The only punch I’ve ever thrown was when I was around 14 (and that was at a horse), and the thought of hundreds of people screaming my name whilst I skip around in nothing but a pair of shorts is tantalising to say the least, but I’ve always found the experience of playing boxing games in the past to be rather lacking.
Usually it’s all ‘bash button to sit-up’ and ‘bash button to swing arm’, but EA have given the Fight Night franchise an overhaul that proves a far more immersive and ultimately enriching experience.
For starters, there’s the Champion Mode. Inspired by (i.e., ripping off) any number of Hollywood fighter flicks, it’s a very Rocky-esque career mode that sees you play through the eyes of Andre Bishop – an up and coming fighter who is framed and jailed by a corrupt fight promoter and who must punch his way out of prison and to glory.
While the full career mode isn’t going to trouble the average gamer any more than a few hours, the glossiness of the production – both visually and narratively – is pulled off with such quality that you’ll genuinely find yourself immersed in Bishop’s tale, and makes each fight something actually worth fighting for.
Fight Night also retains its Legacy mode, which allows you to build your own fully customisable fighter (although our attempts at recreating Sloth from The Goonies didn’t quite come to fruition), and offers a more in-depth method to beat your way through the ranks from amateur to professional. The longevity is helped by newly added XP and the stamina system, both of which have to be balanced if you want to win fights and earn serious dollar to play in new arenas and manage sponsorship opportunities.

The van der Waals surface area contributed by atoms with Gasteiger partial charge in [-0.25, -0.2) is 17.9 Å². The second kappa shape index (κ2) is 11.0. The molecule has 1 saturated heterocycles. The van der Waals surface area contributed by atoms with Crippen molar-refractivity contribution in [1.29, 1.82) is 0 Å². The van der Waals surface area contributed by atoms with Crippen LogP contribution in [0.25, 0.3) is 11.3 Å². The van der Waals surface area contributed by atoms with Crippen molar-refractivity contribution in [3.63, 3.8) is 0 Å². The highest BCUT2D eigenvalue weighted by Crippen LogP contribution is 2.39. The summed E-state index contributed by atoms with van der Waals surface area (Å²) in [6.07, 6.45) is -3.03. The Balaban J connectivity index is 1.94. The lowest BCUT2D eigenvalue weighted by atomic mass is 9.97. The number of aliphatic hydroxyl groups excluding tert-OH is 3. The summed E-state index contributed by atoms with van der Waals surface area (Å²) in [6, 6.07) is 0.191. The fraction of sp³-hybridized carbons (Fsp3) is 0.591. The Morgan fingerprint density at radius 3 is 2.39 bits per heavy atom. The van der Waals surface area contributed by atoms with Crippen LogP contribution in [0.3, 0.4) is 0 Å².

The real change that’s likely to polarise fans of the franchise is the replacement of the old tried-and-tested control system with the Full Spectrum Punch Control. In layman’s terms, fighting – and punch control – is all about flicking the right analogue stick as opposed to the circulating action of the past.
It makes for a very different control method, but one that makes fighting more precise (the sheer amount of moves, based on the angle you flick the stick, is impressive) and fluid, and it’s relatively easy to string together a decent combo. The only downside of the transition appears to be a new dearth in impact, with each hook, uppercut and clonk on the side of the head missing that visceral wallop you’d expect from a boxing game.
The online offering is similarly strong, with a brand spanking new Gym mode that allows you to train in a gym full of other Fight Night-ers around the world and gain XP points to boost your character. Once you’ve joined one of the gyms, you can then fight off between yourselves or challenge other gyms to find out who’s the strongest.
While it’s glossiness and accessibility may mistakenly suggest a dumbing down, there’s a healthy offering for boxing fans both old and new to explore, allowing pretty much anyone out there to feel like a world class athlete and experience what it’s like to rule the ring.
And you don’t even have to punch a horse to get there.